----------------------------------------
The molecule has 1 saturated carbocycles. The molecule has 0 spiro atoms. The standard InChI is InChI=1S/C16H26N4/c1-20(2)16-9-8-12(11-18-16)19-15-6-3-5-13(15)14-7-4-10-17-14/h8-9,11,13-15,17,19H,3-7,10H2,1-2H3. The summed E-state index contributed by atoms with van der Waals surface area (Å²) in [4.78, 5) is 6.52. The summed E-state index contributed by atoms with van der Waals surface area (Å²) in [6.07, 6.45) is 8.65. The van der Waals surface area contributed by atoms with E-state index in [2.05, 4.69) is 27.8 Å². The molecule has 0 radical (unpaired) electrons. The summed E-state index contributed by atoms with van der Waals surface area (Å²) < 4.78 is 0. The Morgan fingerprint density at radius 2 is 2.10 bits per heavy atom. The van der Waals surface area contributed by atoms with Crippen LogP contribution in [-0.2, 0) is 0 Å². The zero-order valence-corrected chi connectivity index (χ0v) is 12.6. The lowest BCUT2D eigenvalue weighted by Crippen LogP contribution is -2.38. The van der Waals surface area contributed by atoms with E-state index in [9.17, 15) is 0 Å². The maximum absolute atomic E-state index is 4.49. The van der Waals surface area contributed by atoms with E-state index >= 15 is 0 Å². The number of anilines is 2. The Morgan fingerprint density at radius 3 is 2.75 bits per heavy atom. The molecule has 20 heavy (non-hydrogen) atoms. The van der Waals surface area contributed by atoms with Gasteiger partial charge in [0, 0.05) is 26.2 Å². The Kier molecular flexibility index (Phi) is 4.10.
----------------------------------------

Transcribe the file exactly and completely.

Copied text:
The molecule has 1 saturated carbocycles. The molecule has 0 spiro atoms. The standard InChI is InChI=1S/C16H26N4/c1-20(2)16-9-8-12(11-18-16)19-15-6-3-5-13(15)14-7-4-10-17-14/h8-9,11,13-15,17,19H,3-7,10H2,1-2H3. The summed E-state index contributed by atoms with van der Waals surface area (Å²) in [4.78, 5) is 6.52. The summed E-state index contributed by atoms with van der Waals surface area (Å²) in [6.07, 6.45) is 8.65. The van der Waals surface area contributed by atoms with E-state index in [2.05, 4.69) is 27.8 Å². The molecule has 0 radical (unpaired) electrons. The summed E-state index contributed by atoms with van der Waals surface area (Å²) < 4.78 is 0. The Morgan fingerprint density at radius 2 is 2.10 bits per heavy atom. The van der Waals surface area contributed by atoms with Crippen LogP contribution in [-0.2, 0) is 0 Å². The zero-order valence-corrected chi connectivity index (χ0v) is 12.6. The lowest BCUT2D eigenvalue weighted by Crippen LogP contribution is -2.38. The van der Waals surface area contributed by atoms with E-state index in [9.17, 15) is 0 Å². The maximum absolute atomic E-state index is 4.49. The van der Waals surface area contributed by atoms with E-state index >= 15 is 0 Å². The number of anilines is 2. The Morgan fingerprint density at radius 3 is 2.75 bits per heavy atom. The molecule has 20 heavy (non-hydrogen) atoms. The van der Waals surface area contributed by atoms with Gasteiger partial charge in [0, 0.05) is 26.2 Å². The Kier molecular flexibility index (Phi) is 4.10.